Random Read Performance

Our first test of random read performance uses very short bursts of operations issued one at a time with no queuing. The drives are given enough idle time between bursts to yield an overall duty cycle of 20%, so thermal throttling is impossible. Each burst consists of a total of 32MB of 4kB random reads, from a 16GB span of the disk. The total data read is 1GB.

Burst 4kB Random Read (Queue Depth 1)

Like the Optane Memory M.2, the Optane SSD 800p has extremely high random read performance even at QD1. The M.2 drives even have a substantial lead over the much larger and more power-hungry 900p and its enterprise counterpart P4800X. Even the best flash-based SSDs are almost an order of magnitude slower.

Our sustained random read performance is similar to the random read test from our 2015 test suite: queue depths from 1 to 32 are tested, and the average performance and power efficiency across QD1, QD2 and QD4 are reported as the primary scores. Each queue depth is tested for one minute or 32GB of data transferred, whichever is shorter. After each queue depth is tested, the drive is given up to one minute to cool off so that the higher queue depths are unlikely to be affected by accumulated heat build-up. The individual read operations are again 4kB, and cover a 64GB span of the drive.

Sustained 4kB Random Read

The Optane SSDs continue to dominate on the longer random read test, though the addition of higher queue depths allows the 900p to pull ahead of the 800p.

Sustained 4kB Random Read (Power Efficiency)

With extremely high performance but lacking the high power draw of the enterprise-class 900p, the Optane SSD 800p is by far the most power efficient at performing random reads.

The Optane SSD 800p starts out in the lead at QD1, but its performance is overtaken by the 900p at all higher queue depths. The flash-based SSDs have power consumption that is comparable to the 800p, but even at QD32 Samsung's 960 PRO hasn't caught up to the 800p's random read performance.

Random Write Performance

Our test of random write burst performance is structured similarly to the random read burst test, but each burst is only 4MB and the total test length is 128MB. The 4kB random write operations are distributed over a 16GB span of the drive, and the operations are issued one at a time with no queuing.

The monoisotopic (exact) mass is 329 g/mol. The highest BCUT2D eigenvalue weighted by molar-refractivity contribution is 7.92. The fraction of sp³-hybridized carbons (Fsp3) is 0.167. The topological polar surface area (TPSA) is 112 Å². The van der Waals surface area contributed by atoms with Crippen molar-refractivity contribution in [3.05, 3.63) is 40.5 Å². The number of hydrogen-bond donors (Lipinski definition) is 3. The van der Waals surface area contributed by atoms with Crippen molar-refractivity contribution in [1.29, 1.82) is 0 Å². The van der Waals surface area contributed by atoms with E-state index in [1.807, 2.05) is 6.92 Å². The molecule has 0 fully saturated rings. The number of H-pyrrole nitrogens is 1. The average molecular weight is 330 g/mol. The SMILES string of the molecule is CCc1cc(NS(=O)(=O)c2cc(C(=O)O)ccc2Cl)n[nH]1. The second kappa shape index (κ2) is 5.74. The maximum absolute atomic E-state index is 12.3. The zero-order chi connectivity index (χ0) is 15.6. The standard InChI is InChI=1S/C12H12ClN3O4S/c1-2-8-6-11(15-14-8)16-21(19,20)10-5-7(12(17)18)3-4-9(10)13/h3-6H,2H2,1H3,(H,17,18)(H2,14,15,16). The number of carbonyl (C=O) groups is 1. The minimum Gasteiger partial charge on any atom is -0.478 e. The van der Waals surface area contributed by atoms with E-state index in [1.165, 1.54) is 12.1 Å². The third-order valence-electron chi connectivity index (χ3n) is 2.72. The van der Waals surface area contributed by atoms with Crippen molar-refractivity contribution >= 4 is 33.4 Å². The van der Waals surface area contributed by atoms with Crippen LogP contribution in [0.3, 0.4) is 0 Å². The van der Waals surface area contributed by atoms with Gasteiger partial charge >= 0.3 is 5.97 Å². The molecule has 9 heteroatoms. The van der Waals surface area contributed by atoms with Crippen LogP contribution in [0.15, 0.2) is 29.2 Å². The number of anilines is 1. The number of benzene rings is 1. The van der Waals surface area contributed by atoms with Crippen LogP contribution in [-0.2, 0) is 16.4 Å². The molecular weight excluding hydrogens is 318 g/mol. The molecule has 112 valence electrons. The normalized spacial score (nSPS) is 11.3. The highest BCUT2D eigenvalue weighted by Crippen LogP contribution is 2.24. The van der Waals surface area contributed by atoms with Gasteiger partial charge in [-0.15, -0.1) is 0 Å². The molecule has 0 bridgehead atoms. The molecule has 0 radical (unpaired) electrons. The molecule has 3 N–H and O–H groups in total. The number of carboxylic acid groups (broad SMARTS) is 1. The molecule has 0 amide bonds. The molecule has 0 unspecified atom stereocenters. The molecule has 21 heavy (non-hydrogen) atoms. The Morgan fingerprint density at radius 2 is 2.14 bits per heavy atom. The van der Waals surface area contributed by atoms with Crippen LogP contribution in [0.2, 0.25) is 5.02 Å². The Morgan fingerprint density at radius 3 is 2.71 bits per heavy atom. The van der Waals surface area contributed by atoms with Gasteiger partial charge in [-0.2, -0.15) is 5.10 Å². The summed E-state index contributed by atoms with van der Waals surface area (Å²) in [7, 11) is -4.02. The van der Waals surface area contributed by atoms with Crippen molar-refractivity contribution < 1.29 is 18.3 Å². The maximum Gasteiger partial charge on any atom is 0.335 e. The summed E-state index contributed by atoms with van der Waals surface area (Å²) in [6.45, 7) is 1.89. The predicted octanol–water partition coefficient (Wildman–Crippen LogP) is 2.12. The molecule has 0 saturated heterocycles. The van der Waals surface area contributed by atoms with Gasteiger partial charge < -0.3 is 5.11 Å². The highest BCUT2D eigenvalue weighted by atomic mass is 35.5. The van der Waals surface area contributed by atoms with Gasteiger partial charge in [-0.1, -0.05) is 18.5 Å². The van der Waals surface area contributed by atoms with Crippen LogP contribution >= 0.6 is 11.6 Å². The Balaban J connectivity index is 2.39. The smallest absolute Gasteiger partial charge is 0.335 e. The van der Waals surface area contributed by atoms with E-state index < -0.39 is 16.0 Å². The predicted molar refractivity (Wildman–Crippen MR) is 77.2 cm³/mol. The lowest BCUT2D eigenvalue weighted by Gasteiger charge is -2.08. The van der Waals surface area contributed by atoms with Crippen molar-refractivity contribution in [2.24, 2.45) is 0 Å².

Burst 4kB Random Write (Queue Depth 1)

Flash-based SSDs can cache and combine write operations, so they are able to offer random write performance close to that of the Optane SSDs, which do not perform any significant caching. Where the 32GB Optane Memory offered relatively poor burst random write performance, the 800p is at least as fast as the best flash-based SSDs.

As with the sustained random read test, our sustained 4kB random write test runs for up to one minute or 32GB per queue depth, covering a 64GB span of the drive and giving the drive up to 1 minute of idle time between queue depths to allow for write caches to be flushed and for the drive to cool down.

Sustained 4kB Random Write

When higher queue depths come into play, the write caching ability of Samsung's high-end NVMe SSDs allows them to exceed the Optane SSD 800p's random write speed, though the 900p still holds on to the lead. The 800p's improvement over the Optane Memory is even more apparent with this longer test.

Sustained 4kB Random Write (Power Efficiency)

The power efficiency of the 800p during random writes is pretty good, though Samsung's top drives are better still. The Optane Memory lags behind on account of its poor performance, and the 900p ranks below that because it draws so much power in the process of delivering top performance.

The Samsung 960 PRO and the Intel Optane SSD 900p show off at high queue depths thanks to the high channel counts of their controllers. The Optane SSD 800p doesn't have much room for performance to scale beyond QD2.

AnandTech Storage Bench - Light Sequential Performance
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  • Alexvrb - Saturday, March 10, 2018 - link

    Calin you are obviously too young to remember some of the early "affordable" consumer NAND SSDs. Hammer them a bit and they stalled... producing worse results than a lot of fast HDDs... especially in random writes. Sequential speeds were never a major issue that I can recall. Reply
  • The_Assimilator - Friday, March 09, 2018 - link

    Trying to equate a NAND-to-Optane transition to the mechanical-HDD-to-SSD transition is laughable. Reply
  • wumpus - Friday, March 09, 2018 - link